Make-believe is a beautiful thing when you’re defending a car-dominated transportation system amidst a disturbing road casualty toll, poor public health, and a climate crisis.
In the past decade, over 4,000 people in Toronto have been killed or seriously injured in road crashes, while sedentary lifestyles from car dependency contribute to obesity, diabetes, and heart disease. At the same time, transportation accounts for 38% of Toronto’s GHG emissions, almost all of it from automobiles.
The power, weight and speed of cars make them inherently dangerous, but we’ve long been made to believe that roads can be shared safely, even harmoniously, if only motorists, cyclists, and pedestrians obeyed the law and acted with care and courtesy. Generations of politicians have repeated exhortations to polite behaviour — likely succeeding only in diverting attention from the underlying problem.
Small mistakes in everyday activities don’t usually cause grievous harm, but the power, speed, and weight of cars — despite massive spending over the last century on vehicle safety, road engineering, and education — means that death and injury remain common. Of course, pedestrians and cyclists make mistakes too, but their errors don’t put someone in the morgue.
When cars first arrived on Toronto streets, the danger was quickly apparent, but the casualty toll remained low while cars were few and they were limited in speed, power, and weight. After a car ran over a cyclist on Bay Street in June 1902, the victim got up, dusted himself off, and agreed with the motorist that the poor condition of the road was to blame. At the time, a car, with tires little bigger than a bicycle’s, weighed about the same as a horse. Over the ensuing decades the motor industry added, and promoted, power and speed, while vehicles gained weight. (The first Ford Model T in 1908 had a bit over 20hp, while the latest Ford F-150 weighs almost 5,000 pounds with 400hp.)
By the 1920s, the road carnage provoked public outrage. The driver’s licence, introduced in 1927, was supposed quell the anger, but the casualty toll only worsened. Many people were nonetheless so excited about driving, and others so excited about the profits, that make-believe was preferable to curtailing the number cars. The motor lobby insisted cars were safe, provided drivers were careful and competent and pedestrians obeyed road rules — a theory that worked well until a careful, competent motorist accidentally ran over a law-abiding pedestrian.
Today, Toronto’s (poorly funded) Vision Zero road safety approach implicitly accepts that cars are inherently dangerous and instead of relying on make-believe, treats mistakes as common and predictable. Good road design, including the separation of people on foot or bikes from people driving cars, is a key part of the solution. Carmakers have themselves admitted the underlying problem (albeit after 300,000 road deaths in Canada over the last century) by promising to replace fallible motorists with “infallible” computers in driverless cars. Meanwhile, the industry hypes ever-bigger, more powerful pick-ups as passenger cars.
Make-believe also links cars to nature and sport. (Advertisers now even sneak bicycles into car ads.) In practice, cars promote physical inactivity — a problem that would be worsened by driverless cars — while fouling nature on the drive to nature. The real solution, a goal city policy at least talks about, is to convert the hundreds of thousands of short trips (under five km) travelled daily by car in the city to walking and cycling.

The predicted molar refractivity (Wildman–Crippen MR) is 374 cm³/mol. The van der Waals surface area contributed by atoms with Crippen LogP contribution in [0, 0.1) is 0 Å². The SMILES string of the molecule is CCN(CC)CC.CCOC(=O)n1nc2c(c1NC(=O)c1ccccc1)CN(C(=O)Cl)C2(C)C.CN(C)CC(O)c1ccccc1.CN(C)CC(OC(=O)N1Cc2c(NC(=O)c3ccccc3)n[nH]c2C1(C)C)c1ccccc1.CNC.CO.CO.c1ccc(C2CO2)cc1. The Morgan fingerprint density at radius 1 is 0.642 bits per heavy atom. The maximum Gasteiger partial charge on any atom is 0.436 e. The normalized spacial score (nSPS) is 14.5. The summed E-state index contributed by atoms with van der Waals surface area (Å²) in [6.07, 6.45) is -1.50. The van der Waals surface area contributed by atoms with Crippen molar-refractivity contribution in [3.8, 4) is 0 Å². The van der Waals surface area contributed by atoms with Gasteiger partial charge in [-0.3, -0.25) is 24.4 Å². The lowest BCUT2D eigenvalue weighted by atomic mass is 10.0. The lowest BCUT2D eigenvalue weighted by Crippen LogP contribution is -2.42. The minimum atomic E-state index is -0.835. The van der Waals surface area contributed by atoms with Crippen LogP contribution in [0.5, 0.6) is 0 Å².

In the make-believe world, the car is a necessity, which allows many planners and politicians to resist changes that adversely affect “traffic” on roads. Thirty percent of Toronto households nonetheless manage to get around without owning a car, even while their transit journeys are routinely blocked by cars. A measurement of traffic volume by all modes along the Bloor corridor in October 2019 showed 267,000 daily trips, among which there were only 17,000 cars. Politicians nonetheless claimed that a proposed bike lane in the same stretch would prevent people from going downtown.
Make-believe even allows for car use to be maintained and perpetuated during this climate crisis, sometimes by pointing to fancy technologies like driverless cars. We’ve already seen one tech solution, ride-hailing services, actually increase motor traffic, while poaching patrons from cleaner mass transit. In reality, our problems are the result of poor choices among available technologies. Toronto’s first electric car was built in the 1890s, at a time when residents already relied on electric streetcars for local travel and electric “radials” to reach the suburbs and beyond.
Even if electric cars eventually dominate the Western market — and assuming the transition (including the replacement of Toronto’s 1.3 million cars and trucks with electric models) can be done within a timeline consistent with the urgency of the crisis — GHG emissions, including from automobile production, might simply rise as gas-powered and second-hand cars flood developing countries.
Yes, make-believe is comforting, but it’s time to put our childish fantasies behind us. Fortunately, seriously reducing private car use by investing in transit, walking, and cycling not only addresses the road casualty toll, poor public health, and the climate crisis but aligns with civic goals of improving affordability, equity, and the liveability of our neighbourhoods.
photo by qurikyjazz